Hampton Poyle is six miles north of Oxford and four miles east of Oxford airport. It’s a hamlet, a small Anglo-Saxon settlement that was handed to Walter De La Poyle by the Norman conquerors of England and didn’t grow much after that. The village sits alongside the Cherwell river which flows south from here and eventually merges with the Thames after Magdalen College.
The Bell is not far from St Mary’s Church at the point when the Oxford Road becomes the Bletchingdon Road. A pedestrian bridge crosses the Cherwell nearby. Had it been a road bridge, Hampton Poyle may have developed into something much larger. As it is, the village is a quiet place off the mighty A34 that links the M40 with Oxford. There is a 15-minute walk down to the Cherwell which is worth taking in the early morning mist.
There are five rooms in the row of converted cottages and four new rooms in the extended pub. All have large beds that recall Habitat’s Shaker range (substantial well-turned unpainted wood). Linen is Egyptian. Six rooms have monsoon showers and three have white roll-top baths. TVs are flat screen with Freeview. My wife liked the bathroom products by L’Occitane.
There is a big, well-lit dining area downstairs but the best areas are the “Library”, formerly the parlour of the old Bell Inn which is ideal if you have a party of ten or twelve, or Table 25, which is in a snug just opposite the bar. The hotel gets a lot of bookings for Table 25 from couples. The kitchen is open with a pizza oven and so is good theatre. Opposite is a small seating area where locals sit to use the free WiFi. The pub has a busy feel of lots of things going on, at different tempos, in different areas.
Decorating the whole ground floor area are excellent photos by Charlie Dailey, TV camerawoman and daughter of the owner.
Eating and drinking
Breakfast, lunch and dinner are taken anywhere in the downstairs area that suits you. Jeremy “Jerry” du Plessis the manager reckons that his pizzas (£10-£12) are the best you’ll taste. Certainly they look good coming out of the oven. Traditionalists may go for the “Gentleman’s Lunch” of cold rare rib of beef, string chips, salad and Colman’s English mustard. Puddings are £6 with the exception of the “Chef’s choice of cheese with bickies and homemade chutney” at £8. The use of “bickies” is deliberate. This is vernacular English food and proud of it.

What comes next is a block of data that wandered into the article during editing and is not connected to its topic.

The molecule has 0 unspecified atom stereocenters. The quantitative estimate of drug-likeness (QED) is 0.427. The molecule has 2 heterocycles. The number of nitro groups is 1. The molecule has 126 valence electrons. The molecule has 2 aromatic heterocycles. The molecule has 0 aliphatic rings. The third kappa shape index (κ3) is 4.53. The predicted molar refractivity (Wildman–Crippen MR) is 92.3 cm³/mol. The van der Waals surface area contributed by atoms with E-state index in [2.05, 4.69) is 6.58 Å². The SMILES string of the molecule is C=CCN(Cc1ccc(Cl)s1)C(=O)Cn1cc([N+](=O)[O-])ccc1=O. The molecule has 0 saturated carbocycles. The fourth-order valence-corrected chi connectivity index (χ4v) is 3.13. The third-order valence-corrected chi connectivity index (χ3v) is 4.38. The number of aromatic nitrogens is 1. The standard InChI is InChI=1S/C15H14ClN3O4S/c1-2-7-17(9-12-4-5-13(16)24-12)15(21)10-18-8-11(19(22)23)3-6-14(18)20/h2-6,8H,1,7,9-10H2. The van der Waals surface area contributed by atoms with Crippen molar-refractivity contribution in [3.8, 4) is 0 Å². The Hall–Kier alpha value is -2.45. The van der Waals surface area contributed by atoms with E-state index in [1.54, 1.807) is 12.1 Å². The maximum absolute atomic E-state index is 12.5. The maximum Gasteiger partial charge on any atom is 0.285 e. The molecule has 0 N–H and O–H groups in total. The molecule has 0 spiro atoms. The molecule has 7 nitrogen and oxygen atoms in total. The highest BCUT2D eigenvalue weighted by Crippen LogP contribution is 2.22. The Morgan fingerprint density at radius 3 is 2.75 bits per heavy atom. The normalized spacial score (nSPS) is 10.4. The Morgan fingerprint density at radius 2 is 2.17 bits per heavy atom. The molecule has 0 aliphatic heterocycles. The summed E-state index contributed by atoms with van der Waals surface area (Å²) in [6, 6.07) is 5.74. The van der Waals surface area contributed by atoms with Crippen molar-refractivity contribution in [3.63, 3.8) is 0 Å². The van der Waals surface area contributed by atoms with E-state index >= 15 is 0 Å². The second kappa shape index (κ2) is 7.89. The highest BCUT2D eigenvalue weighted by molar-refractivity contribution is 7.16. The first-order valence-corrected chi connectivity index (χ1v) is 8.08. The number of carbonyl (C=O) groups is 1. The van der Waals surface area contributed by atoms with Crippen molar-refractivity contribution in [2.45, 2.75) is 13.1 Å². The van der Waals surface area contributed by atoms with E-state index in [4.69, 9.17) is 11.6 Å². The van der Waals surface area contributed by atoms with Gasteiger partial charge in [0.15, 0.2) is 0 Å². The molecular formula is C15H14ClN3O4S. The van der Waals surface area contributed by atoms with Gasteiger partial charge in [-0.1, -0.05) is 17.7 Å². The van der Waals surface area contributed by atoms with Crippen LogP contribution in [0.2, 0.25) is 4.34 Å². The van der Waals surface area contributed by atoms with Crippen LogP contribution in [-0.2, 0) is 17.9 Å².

None – take a walk and look for raptors hovering over the road kill. This is the English countryside.
Jerry du Plessis has run a number of English hotels. He knows what he’s doing. By comparison his staff seem very young.
Who stays there
Parents visiting their children at the University, tourists who realise they can combine city and country very easily, and a surprising number of business people because of the proximity to the airport. Women who leave their husbands behind and go for a girls' weekend shopping at the nearby Bicester fashion outlet village are also regulars.
Rooms are graded by size. Standards and Superiors are mainly in the cottages. House Doubles are in the main building and the best option.
Room rate includes a Continental breakfast and WiFi is free throughout the hotel.
- Backpackers / Students
- Families with younger children
- Great views / scenery
- Nature / wildlife
Pros & Cons
- Town and country in easy proximity
- Energetic new venture
- Close to the airport too
- If you’re sleeping in the cottages, you have to go outside to get back to your room at the end of supper
- A car is essential